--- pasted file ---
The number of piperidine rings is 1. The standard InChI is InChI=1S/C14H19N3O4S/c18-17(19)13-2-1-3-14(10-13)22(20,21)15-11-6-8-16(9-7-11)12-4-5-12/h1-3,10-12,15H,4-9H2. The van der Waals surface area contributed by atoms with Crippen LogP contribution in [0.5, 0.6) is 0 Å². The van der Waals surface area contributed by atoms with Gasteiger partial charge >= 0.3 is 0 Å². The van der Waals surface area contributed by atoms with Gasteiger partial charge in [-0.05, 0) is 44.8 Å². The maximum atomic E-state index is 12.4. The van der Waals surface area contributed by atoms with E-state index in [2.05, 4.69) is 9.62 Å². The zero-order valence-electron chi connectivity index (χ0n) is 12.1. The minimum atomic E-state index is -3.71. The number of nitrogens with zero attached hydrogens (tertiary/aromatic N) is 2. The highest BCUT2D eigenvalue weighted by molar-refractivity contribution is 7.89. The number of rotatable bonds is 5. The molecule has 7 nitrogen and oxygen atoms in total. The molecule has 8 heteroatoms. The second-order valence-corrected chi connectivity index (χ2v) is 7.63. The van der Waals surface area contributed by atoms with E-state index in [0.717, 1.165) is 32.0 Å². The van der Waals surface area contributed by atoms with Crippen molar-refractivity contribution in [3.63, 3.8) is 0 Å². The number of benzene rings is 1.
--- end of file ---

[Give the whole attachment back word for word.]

The number of piperidine rings is 1. The standard InChI is InChI=1S/C14H19N3O4S/c18-17(19)13-2-1-3-14(10-13)22(20,21)15-11-6-8-16(9-7-11)12-4-5-12/h1-3,10-12,15H,4-9H2. The van der Waals surface area contributed by atoms with Crippen LogP contribution in [0.5, 0.6) is 0 Å². The van der Waals surface area contributed by atoms with Gasteiger partial charge >= 0.3 is 0 Å². The van der Waals surface area contributed by atoms with Gasteiger partial charge in [-0.05, 0) is 44.8 Å². The maximum atomic E-state index is 12.4. The van der Waals surface area contributed by atoms with E-state index in [2.05, 4.69) is 9.62 Å². The zero-order valence-electron chi connectivity index (χ0n) is 12.1. The minimum atomic E-state index is -3.71. The number of nitrogens with zero attached hydrogens (tertiary/aromatic N) is 2. The highest BCUT2D eigenvalue weighted by molar-refractivity contribution is 7.89. The number of rotatable bonds is 5. The molecule has 7 nitrogen and oxygen atoms in total. The molecule has 8 heteroatoms. The second-order valence-corrected chi connectivity index (χ2v) is 7.63. The van der Waals surface area contributed by atoms with E-state index in [0.717, 1.165) is 32.0 Å². The van der Waals surface area contributed by atoms with Crippen molar-refractivity contribution in [3.63, 3.8) is 0 Å². The number of benzene rings is 1.